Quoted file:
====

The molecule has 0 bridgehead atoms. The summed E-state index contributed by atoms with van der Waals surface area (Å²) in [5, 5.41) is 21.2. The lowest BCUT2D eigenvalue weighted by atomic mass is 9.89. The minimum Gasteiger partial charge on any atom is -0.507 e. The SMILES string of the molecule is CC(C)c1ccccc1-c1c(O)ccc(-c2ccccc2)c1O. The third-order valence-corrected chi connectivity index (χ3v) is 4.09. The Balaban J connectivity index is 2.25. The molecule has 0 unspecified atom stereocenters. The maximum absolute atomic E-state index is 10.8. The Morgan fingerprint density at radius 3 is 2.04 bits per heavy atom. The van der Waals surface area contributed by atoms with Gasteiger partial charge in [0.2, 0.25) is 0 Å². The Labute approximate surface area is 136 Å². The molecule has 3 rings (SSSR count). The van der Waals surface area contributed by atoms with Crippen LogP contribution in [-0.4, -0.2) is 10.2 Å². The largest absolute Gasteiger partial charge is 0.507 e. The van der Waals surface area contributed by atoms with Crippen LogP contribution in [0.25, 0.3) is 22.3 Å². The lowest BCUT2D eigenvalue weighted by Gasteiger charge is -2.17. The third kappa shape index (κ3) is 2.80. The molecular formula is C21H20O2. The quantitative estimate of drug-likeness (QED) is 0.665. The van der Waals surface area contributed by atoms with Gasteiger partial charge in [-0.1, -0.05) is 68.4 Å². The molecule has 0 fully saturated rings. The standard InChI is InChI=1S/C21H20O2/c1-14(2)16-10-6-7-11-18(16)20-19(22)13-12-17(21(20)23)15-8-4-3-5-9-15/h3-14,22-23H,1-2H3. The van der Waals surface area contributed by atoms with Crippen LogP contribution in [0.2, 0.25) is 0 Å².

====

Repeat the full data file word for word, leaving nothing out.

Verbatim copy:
The molecule has 0 bridgehead atoms. The summed E-state index contributed by atoms with van der Waals surface area (Å²) in [5, 5.41) is 21.2. The lowest BCUT2D eigenvalue weighted by atomic mass is 9.89. The minimum Gasteiger partial charge on any atom is -0.507 e. The SMILES string of the molecule is CC(C)c1ccccc1-c1c(O)ccc(-c2ccccc2)c1O. The third-order valence-corrected chi connectivity index (χ3v) is 4.09. The Balaban J connectivity index is 2.25. The molecule has 0 unspecified atom stereocenters. The maximum absolute atomic E-state index is 10.8. The Morgan fingerprint density at radius 3 is 2.04 bits per heavy atom. The van der Waals surface area contributed by atoms with Gasteiger partial charge in [0.2, 0.25) is 0 Å². The Labute approximate surface area is 136 Å². The molecule has 3 rings (SSSR count). The van der Waals surface area contributed by atoms with Crippen LogP contribution in [-0.4, -0.2) is 10.2 Å². The largest absolute Gasteiger partial charge is 0.507 e. The van der Waals surface area contributed by atoms with Crippen LogP contribution in [0.25, 0.3) is 22.3 Å². The lowest BCUT2D eigenvalue weighted by Gasteiger charge is -2.17. The third kappa shape index (κ3) is 2.80. The molecular formula is C21H20O2. The quantitative estimate of drug-likeness (QED) is 0.665. The van der Waals surface area contributed by atoms with Gasteiger partial charge in [-0.1, -0.05) is 68.4 Å². The molecule has 0 fully saturated rings. The standard InChI is InChI=1S/C21H20O2/c1-14(2)16-10-6-7-11-18(16)20-19(22)13-12-17(21(20)23)15-8-4-3-5-9-15/h3-14,22-23H,1-2H3. The van der Waals surface area contributed by atoms with Crippen LogP contribution in [0.2, 0.25) is 0 Å².